In a message dated 10/9/1999 8:19:56 AM EST, email@example.com writes:
<< This ignores my question - if I pay money to give my child an education
what financial reward do I get in return? The question isn't about the parents love for the child or their social responsibility to the child, it is often the case that parents cannot afford what they think is best. However, perhaps it is possible to make education an investment that has a financial reward rather than one of love and/or prestige.
Yes, and the problem is that most people can only accept a financial benefit for their investment, they cannot afford to give their children everything they would want to give them. But if it is true that better education would mean a more successful and wealthy child then there is a financial benefit to be had from the child, and the parent (or sponsor) should expect a return on their investment. This would also mean that those people who do not feel the natural urge to care for their children have a financial incentive to offer them the best education and welfare possible.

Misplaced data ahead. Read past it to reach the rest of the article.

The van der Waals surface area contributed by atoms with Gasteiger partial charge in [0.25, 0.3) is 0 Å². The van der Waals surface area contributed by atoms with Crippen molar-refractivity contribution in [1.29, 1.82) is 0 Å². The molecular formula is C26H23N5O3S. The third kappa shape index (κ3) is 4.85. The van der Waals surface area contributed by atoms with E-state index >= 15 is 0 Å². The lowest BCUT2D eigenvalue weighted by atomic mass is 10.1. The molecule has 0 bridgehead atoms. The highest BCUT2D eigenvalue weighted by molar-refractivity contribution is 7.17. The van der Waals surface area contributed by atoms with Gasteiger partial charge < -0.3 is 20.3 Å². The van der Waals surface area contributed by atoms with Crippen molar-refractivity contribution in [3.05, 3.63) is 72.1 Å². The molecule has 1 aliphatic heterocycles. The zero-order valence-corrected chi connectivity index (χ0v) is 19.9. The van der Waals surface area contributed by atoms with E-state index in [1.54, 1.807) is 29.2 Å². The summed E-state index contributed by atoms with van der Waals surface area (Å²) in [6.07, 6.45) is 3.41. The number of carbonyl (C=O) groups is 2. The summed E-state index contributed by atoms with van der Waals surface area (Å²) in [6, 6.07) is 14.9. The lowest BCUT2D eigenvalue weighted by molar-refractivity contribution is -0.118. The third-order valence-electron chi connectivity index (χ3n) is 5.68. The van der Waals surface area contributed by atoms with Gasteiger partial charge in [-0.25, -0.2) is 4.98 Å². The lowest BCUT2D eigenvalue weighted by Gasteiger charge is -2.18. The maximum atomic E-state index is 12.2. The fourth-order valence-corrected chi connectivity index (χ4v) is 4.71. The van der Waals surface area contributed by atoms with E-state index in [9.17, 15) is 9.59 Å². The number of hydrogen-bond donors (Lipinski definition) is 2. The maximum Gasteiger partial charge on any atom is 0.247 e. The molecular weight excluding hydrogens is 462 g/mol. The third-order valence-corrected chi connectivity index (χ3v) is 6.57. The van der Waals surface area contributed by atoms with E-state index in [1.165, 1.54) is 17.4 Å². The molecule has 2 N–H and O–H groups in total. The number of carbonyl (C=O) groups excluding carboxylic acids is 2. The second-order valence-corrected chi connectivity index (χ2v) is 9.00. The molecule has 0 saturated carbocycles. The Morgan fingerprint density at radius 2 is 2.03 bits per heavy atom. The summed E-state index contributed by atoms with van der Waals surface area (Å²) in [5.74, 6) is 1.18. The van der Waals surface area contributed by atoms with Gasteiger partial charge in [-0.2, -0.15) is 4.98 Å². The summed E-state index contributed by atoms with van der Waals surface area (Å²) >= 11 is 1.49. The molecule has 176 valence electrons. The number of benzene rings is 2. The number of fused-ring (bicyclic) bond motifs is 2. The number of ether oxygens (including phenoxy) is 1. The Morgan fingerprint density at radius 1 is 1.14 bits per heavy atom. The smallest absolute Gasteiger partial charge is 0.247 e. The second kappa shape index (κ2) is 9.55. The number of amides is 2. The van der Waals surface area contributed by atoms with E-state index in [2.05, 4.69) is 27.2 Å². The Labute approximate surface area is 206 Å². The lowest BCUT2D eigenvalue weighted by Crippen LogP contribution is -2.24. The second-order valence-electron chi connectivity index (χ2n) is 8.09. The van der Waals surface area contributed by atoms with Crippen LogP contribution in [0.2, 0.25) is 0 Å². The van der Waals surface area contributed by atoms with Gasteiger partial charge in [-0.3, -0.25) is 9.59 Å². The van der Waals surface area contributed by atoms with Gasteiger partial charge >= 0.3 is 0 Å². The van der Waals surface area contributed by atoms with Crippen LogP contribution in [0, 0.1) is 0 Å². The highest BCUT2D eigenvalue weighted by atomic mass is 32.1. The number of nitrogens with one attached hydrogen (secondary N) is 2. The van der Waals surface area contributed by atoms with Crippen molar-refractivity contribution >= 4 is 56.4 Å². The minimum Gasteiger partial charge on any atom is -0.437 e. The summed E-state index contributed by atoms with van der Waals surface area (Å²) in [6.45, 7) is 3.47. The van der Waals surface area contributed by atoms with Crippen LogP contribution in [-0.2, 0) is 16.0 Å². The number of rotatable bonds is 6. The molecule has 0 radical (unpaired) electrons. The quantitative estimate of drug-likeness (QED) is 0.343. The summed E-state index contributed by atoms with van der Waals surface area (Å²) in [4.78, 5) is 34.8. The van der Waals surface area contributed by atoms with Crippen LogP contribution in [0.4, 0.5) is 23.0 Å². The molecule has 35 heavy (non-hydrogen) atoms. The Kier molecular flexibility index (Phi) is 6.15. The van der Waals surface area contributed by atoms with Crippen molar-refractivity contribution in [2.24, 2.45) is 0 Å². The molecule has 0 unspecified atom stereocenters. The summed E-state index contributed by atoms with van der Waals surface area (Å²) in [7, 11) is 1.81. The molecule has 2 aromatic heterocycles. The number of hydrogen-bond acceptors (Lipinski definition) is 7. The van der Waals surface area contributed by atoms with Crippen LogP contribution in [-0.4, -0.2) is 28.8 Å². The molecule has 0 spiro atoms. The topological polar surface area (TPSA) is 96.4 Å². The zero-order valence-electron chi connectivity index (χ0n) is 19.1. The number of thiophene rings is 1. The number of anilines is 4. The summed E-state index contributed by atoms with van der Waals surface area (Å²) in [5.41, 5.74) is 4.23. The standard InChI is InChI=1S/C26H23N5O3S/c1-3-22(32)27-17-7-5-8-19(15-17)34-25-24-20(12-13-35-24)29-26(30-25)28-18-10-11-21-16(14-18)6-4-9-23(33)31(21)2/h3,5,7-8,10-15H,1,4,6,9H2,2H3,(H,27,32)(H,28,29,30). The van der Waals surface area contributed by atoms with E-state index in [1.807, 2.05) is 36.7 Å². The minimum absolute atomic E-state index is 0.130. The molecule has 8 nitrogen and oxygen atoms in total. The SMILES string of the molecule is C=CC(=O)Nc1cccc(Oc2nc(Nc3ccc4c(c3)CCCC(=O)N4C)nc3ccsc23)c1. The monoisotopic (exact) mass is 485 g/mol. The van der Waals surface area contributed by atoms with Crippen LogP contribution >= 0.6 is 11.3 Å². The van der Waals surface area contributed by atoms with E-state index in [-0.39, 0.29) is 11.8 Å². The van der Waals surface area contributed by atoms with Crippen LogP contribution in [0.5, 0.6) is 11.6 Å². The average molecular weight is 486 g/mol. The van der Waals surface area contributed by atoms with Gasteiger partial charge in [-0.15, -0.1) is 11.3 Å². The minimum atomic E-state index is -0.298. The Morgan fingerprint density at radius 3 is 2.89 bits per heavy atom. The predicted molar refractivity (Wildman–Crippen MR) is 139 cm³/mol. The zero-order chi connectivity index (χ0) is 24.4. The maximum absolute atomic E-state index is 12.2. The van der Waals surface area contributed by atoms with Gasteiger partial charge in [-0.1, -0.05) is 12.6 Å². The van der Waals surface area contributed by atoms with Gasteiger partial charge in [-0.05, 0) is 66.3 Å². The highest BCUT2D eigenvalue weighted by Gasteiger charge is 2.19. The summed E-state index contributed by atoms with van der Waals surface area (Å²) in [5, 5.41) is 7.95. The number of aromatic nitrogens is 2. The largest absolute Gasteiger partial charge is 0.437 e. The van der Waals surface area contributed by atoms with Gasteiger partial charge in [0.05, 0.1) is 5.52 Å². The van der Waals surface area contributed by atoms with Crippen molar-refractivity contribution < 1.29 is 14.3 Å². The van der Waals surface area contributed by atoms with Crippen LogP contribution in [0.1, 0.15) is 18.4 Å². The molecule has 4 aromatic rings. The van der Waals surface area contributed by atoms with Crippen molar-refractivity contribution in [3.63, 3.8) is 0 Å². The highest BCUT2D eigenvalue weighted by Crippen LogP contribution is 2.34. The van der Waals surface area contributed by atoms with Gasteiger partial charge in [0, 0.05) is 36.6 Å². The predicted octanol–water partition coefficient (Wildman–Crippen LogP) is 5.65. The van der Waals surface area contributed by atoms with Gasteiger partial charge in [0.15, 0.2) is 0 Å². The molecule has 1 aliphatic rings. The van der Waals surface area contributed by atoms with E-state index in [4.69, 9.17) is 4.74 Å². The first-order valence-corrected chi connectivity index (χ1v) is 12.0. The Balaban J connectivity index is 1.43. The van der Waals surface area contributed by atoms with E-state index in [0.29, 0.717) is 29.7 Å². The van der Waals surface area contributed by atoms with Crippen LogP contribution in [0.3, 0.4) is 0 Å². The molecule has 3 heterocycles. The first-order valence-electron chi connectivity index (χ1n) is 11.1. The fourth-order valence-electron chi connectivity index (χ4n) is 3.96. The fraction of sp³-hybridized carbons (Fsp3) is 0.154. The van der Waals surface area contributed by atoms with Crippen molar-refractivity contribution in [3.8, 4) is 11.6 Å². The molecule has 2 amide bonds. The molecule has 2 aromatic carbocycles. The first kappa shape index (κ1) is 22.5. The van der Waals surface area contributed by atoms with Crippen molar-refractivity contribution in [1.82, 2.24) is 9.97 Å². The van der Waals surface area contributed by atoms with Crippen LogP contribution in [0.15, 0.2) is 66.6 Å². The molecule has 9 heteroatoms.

As to the question of investment in children and repayment, this is the way it is viewed in my family: What a parent does for their child, it is expected to be repaid by that child doing for their own children. The debt is eternal; each generation repaying the love, time, effort and resources invested in them by doing the same for the next generation. I find it an elegant system, and plan to continue it. You could consider it a very long term investment in the family.